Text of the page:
-- April Direct Answers
from Wayne and Tamara
Direct Answers appears in newspapers on six continents.
-- Direct Answers by Wayne and Tamara
"I am 18. My ex-boyfriend and I met seven years ago. We did everything together but there was no mutual attraction until two years ago, when he revealed he had feelings for me.
I did not feel attracted to him in any way. I only viewed him as a friend or brother. However, he didn't give up on me and kept trying. This past year something changed and I viewed him differently. I realized I did have feelings for him, and after awhile, we began a relationship.
At first, the relationship was wonderful and amazing; I guess it was the "honeymoon" period. Then things went sour as we focused more on a sexual relationship, rather than a personal one. We fought a lot about small things. Another stressor was that in six months we were going to be moving three hours away from each other.
Distance was not a problem for me as I believe love conquers all.
Moving on; months passed and our relationship continued. A month ago to this day, he broke up with me, asking if we could just be friends. I tried moving on, I tried ignoring him, I tried praying, and nothing seemed to help.
I thought by now I wouldn't still have feelings for him, but I can't make them go away. I think I'm okay until I see him in person, and then all the feelings come back. I know I probably haven't been smart about this, as I continued to text him and call him, and at some points, even begged for another chance.
He says he still loves me and there is still an attraction there, but he just doesn't want to be in a relationship again, nor does he desire to try. He thinks we can go back to being "best friends" like nothing ever happened.
I want to be friends, but it is too hard. I don't know what to do. I just feel if someone loves you as much as I do him, you shouldn't let go of that. What should I do? Ignore him? Move on?"
Wayne & Tamara's Answer:
"Danica, in 1527, the Spanish conquistador Pizarro drew a line in the sand and dared men to follow him. Pizarro tempted them with the promise of riches, and that is what allowed him to plunder Peru.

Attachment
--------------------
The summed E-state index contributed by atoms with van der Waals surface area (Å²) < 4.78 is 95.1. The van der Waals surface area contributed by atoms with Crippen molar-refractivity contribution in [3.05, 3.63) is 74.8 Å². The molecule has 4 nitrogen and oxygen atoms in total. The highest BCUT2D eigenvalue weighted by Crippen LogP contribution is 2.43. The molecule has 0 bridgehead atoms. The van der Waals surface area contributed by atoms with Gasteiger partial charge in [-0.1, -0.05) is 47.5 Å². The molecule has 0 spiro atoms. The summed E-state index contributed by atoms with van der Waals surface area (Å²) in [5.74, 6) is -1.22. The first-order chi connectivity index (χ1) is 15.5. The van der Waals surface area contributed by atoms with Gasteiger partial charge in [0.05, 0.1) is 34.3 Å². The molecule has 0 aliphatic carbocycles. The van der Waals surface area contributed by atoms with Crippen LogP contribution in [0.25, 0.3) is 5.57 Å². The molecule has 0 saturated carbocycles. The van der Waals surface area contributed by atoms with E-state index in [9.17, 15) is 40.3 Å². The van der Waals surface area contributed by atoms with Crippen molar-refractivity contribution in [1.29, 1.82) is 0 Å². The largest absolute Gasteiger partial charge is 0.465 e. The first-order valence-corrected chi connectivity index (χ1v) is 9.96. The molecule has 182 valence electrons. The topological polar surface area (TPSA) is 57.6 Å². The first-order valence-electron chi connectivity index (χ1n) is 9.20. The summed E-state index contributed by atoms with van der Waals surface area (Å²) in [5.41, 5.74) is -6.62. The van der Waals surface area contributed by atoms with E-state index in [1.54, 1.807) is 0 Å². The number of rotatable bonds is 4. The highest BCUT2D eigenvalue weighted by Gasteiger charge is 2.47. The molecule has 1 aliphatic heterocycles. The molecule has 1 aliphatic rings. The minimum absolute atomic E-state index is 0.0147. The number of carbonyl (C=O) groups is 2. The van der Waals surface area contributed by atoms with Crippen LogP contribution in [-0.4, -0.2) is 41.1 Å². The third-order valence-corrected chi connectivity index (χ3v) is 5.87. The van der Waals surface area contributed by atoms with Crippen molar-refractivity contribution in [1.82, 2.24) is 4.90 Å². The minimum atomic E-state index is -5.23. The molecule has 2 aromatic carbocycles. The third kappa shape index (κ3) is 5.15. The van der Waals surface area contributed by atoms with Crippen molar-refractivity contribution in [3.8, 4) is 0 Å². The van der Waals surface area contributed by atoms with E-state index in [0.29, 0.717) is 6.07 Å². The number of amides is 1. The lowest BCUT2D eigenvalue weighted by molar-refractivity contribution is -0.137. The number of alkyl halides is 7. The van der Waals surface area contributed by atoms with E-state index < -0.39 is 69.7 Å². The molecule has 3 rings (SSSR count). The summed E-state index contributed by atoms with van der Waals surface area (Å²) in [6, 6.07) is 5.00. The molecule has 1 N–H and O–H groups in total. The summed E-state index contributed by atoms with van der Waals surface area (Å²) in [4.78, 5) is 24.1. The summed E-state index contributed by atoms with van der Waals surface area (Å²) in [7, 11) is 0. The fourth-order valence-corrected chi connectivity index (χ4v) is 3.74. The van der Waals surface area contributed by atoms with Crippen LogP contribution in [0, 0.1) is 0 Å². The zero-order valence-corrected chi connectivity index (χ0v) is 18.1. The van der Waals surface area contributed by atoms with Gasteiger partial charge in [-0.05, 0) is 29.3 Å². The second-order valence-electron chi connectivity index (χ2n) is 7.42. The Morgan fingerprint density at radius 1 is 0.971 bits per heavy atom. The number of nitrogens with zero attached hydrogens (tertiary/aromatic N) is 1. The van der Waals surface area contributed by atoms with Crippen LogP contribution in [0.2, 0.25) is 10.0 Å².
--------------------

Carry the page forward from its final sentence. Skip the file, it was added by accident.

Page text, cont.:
Your boyfriend got you to cross not one line, but two. The first line was the one that told you: he is my friend, more like a brother to me. Having him as a boyfriend would be way too weird.
The second line was sex. When a woman has sex with a man, especially if it's her first time, her physiology tells her it's love. But often, it's just sex. He pushed you across the line in which you had no interest in him, and the line of intimacy which made you think, "This must be love."
Now he wants to go back to being friends. He may even have a little revulsion, the revulsion of having sex with someone who is more like a sister to him. So he tells you, "Erase, erase."
There was nothing for him to lose by saying, "C'mon, c'mon, c'mon." But that's when you should have said no. Many women go through this with the man who badgers and badgers and wears them down.
About the rightwing pundit Rush Limbaugh, an acquaintance of ours once said, "You listen to him long enough, and he starts making sense." Of course. You listen to anything long enough, and it wears you down. You start to believe.
When a guy keeps making you say no, it means he doesn't respect your no. You should be angry he could do this to you and then want things to be as they were. When others get us to cross a line, it's usually to do something we know we shouldn't."
Authors and columnists Wayne and Tamara Mitchell can be reached at http://www.WayneAndTamara.com
Send letters to: Direct Answers, PO Box 964, Springfield, MO 65801
or email: DirectAnswers@WayneAndTamara.com
Read an interview with Wayne and Tamara at: http://datingthread.com/wayne-and-tamara